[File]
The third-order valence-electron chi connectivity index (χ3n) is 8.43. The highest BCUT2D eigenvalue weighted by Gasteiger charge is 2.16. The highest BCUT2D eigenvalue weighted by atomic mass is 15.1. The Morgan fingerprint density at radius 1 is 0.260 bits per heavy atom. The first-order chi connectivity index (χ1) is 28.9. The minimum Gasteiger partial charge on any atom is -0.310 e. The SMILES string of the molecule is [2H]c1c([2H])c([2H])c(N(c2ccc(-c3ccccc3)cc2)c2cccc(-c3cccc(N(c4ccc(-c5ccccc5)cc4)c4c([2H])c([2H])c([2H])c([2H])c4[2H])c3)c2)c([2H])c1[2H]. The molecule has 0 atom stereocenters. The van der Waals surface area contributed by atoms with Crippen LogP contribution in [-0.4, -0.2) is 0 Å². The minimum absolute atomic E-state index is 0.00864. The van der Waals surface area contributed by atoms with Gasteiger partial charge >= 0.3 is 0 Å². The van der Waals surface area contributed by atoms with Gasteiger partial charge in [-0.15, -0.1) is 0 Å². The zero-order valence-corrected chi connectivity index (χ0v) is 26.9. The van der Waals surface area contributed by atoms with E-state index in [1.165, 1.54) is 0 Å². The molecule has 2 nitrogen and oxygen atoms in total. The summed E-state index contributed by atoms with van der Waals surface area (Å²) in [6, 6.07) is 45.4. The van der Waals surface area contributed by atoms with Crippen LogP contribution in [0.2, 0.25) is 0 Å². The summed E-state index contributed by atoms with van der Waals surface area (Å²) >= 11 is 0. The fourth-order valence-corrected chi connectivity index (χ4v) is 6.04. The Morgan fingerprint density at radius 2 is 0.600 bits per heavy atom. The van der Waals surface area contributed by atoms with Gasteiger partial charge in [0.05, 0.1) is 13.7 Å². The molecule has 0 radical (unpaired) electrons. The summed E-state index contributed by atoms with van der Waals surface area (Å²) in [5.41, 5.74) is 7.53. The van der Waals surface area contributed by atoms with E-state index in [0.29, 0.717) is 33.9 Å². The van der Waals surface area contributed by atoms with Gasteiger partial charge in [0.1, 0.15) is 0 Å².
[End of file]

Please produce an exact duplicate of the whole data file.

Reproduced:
The third-order valence-electron chi connectivity index (χ3n) is 8.43. The highest BCUT2D eigenvalue weighted by Gasteiger charge is 2.16. The highest BCUT2D eigenvalue weighted by atomic mass is 15.1. The Morgan fingerprint density at radius 1 is 0.260 bits per heavy atom. The first-order chi connectivity index (χ1) is 28.9. The minimum Gasteiger partial charge on any atom is -0.310 e. The SMILES string of the molecule is [2H]c1c([2H])c([2H])c(N(c2ccc(-c3ccccc3)cc2)c2cccc(-c3cccc(N(c4ccc(-c5ccccc5)cc4)c4c([2H])c([2H])c([2H])c([2H])c4[2H])c3)c2)c([2H])c1[2H]. The molecule has 0 atom stereocenters. The van der Waals surface area contributed by atoms with Crippen LogP contribution in [-0.4, -0.2) is 0 Å². The minimum absolute atomic E-state index is 0.00864. The van der Waals surface area contributed by atoms with Gasteiger partial charge >= 0.3 is 0 Å². The van der Waals surface area contributed by atoms with Gasteiger partial charge in [-0.15, -0.1) is 0 Å². The zero-order valence-corrected chi connectivity index (χ0v) is 26.9. The van der Waals surface area contributed by atoms with E-state index in [1.165, 1.54) is 0 Å². The molecule has 2 nitrogen and oxygen atoms in total. The summed E-state index contributed by atoms with van der Waals surface area (Å²) in [6, 6.07) is 45.4. The van der Waals surface area contributed by atoms with Crippen LogP contribution in [0.2, 0.25) is 0 Å². The summed E-state index contributed by atoms with van der Waals surface area (Å²) >= 11 is 0. The fourth-order valence-corrected chi connectivity index (χ4v) is 6.04. The Morgan fingerprint density at radius 2 is 0.600 bits per heavy atom. The van der Waals surface area contributed by atoms with Gasteiger partial charge in [0.05, 0.1) is 13.7 Å². The molecule has 0 radical (unpaired) electrons. The summed E-state index contributed by atoms with van der Waals surface area (Å²) in [5.41, 5.74) is 7.53. The van der Waals surface area contributed by atoms with E-state index in [0.29, 0.717) is 33.9 Å². The van der Waals surface area contributed by atoms with Gasteiger partial charge in [0.1, 0.15) is 0 Å².